LEGAL FRATERNITY AND COVID
Updated: Oct 22, 2020
Time is dynamic; it never stops for anyone. It is the nature of the universe that it does not stop. The pandemic situation of COVID has opened an innovative gateway for advancement in communication technology. It has significantly enhanced the importance and use of digitalization all over the world. Moreover, it made digitalization of the courts and proceedings possible, which is indeed the best possible solution to the current issue of corona threat.
It has evolved the whole legal fraternity drastically. The use of physical documents is now discouraged. It is essential because it not only saves paper but also helps to check the spread of COVID virus. The use of technology has gained new significance, especially where the law firms had to shut down their offices.
The reforms are being approved rapidly throughout the legal fraternity. Most of the legal formalities are being made paperless. It is going to aid in the sustainable development of a paperless economy. The digitalization in the legal fraternity was welcomed by many lordships like Hon'ble justice Justice D.Y. Chandrachud, Hon'ble justice L Nageswara Rao etc. Furthermore, with new developments, there were many challenges. It would be wrong to envisage the financial turmoil and economic collapse. It is going to alter the working of the legal fraternity at a significant level.
The Supreme Court also laid down the guidelines concerning the functioning of courts via video conferencing through a suo moto case titled In Re: Guidelines For Court Functioning Through Video Conferencing. During Covid-19 Pandemic have directed NIC officials to assist High Courts with the setup of infrastructure to handle hearings via video conferencing.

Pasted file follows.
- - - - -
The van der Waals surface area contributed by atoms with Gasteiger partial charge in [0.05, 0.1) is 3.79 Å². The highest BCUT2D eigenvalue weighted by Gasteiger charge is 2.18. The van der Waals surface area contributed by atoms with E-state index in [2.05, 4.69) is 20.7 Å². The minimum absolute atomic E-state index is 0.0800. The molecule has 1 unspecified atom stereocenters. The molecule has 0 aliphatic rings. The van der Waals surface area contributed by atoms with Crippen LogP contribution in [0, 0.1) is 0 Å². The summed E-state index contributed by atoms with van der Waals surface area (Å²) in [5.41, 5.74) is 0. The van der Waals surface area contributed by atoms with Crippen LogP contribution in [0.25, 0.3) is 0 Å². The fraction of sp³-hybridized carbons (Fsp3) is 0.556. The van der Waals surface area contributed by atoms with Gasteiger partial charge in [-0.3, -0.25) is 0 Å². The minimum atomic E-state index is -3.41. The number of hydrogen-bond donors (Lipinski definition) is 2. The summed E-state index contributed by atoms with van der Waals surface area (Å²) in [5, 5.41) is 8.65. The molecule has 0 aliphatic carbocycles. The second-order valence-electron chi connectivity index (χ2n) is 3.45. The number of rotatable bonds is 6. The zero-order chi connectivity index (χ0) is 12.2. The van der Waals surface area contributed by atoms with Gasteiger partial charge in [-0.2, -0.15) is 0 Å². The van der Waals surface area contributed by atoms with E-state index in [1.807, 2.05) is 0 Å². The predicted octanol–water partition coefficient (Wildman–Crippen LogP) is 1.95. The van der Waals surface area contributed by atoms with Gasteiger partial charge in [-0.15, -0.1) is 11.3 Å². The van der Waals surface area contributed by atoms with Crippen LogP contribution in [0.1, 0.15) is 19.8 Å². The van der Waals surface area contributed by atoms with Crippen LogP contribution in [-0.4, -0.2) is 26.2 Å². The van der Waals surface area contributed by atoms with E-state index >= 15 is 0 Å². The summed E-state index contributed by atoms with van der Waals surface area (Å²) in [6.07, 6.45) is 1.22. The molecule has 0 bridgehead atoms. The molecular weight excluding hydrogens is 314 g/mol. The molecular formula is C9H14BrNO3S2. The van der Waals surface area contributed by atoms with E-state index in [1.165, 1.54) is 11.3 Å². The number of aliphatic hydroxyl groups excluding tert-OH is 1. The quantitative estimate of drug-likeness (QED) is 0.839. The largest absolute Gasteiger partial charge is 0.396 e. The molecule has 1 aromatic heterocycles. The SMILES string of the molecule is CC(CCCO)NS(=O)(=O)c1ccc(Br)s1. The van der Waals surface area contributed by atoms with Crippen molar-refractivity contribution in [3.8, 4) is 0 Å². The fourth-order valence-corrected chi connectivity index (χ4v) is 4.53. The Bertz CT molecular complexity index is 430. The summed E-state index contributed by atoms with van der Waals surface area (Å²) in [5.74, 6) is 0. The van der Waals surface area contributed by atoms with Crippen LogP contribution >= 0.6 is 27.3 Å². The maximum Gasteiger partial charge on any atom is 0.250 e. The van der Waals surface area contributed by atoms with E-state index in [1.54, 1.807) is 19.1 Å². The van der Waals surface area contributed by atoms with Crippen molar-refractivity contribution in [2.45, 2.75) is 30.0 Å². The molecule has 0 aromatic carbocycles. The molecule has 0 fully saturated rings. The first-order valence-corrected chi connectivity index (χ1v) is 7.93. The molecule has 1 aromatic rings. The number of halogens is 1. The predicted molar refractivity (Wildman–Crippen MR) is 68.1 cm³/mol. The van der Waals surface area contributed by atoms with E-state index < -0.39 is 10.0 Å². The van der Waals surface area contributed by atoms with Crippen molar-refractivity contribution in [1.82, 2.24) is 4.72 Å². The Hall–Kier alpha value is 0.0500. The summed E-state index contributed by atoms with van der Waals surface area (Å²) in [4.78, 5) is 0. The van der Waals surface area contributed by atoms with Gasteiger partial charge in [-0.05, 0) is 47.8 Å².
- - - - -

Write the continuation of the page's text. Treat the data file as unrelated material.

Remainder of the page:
The bench constituting of Hon'ble Chief Justice S.A. Bobde,Justice D.Y. Chandrachud , His Lordship Hon'ble Mr. and His Lordship Hon'ble Mr. L Nageswara Rao observed that:
“Access to justice is fundamental to maintain the Rule of Law in the democracy envisioned by the Constitution of India. The challenges introduced by the outbreak of COVID-19 have to be addressed. While preserving the constitutional commitment to ensuring the delivery of and access to justice to those who seek it. It is important to ensure compliance with social distancing guidelines issued from time to time by various health authorities, States and Government of India. Court hearings in the congregation must inevitably become an exception during this period.”
The current crisis proves the fact that the Judiciary is effectively equipped with ample of ways to act in any time or any hour of need. This Pandemic situation has also encouraged us to exterminate old practices and operate digital effectively.
The devotion of the Judiciary to protect the rule of law is highly commendable. The acceptance of technology to carry out this idea and safeguard the legal framework in India from a malfunction so, that no person approaching the courts for justice will go silent is highly appreciated. The Indian Judiciary has demonstrated to be an institution of absolute importance for the nation.
This shift in working is going to make things a lot safer. It has been observed that every court is adapting to the new normal as stated by the government. It is challenging to state whether this would have a positive or negative impact on the justice delivery system. India is a highly populated country, and people must have faith in the Judiciary. So it is vital to maintain that trust of the society on the rights implementing agency.
Due to the COVID spread, many people will require legal assistance, for the issues concerning with lost employment, insurance claims, evictions, and family emergencies.Furthermore, Many of the independent lawyers have started online consultations for clients and also have been increasingly using the E- Contracts. Furthermore, we can expect many changes in the legal fraternity in the near upcoming future.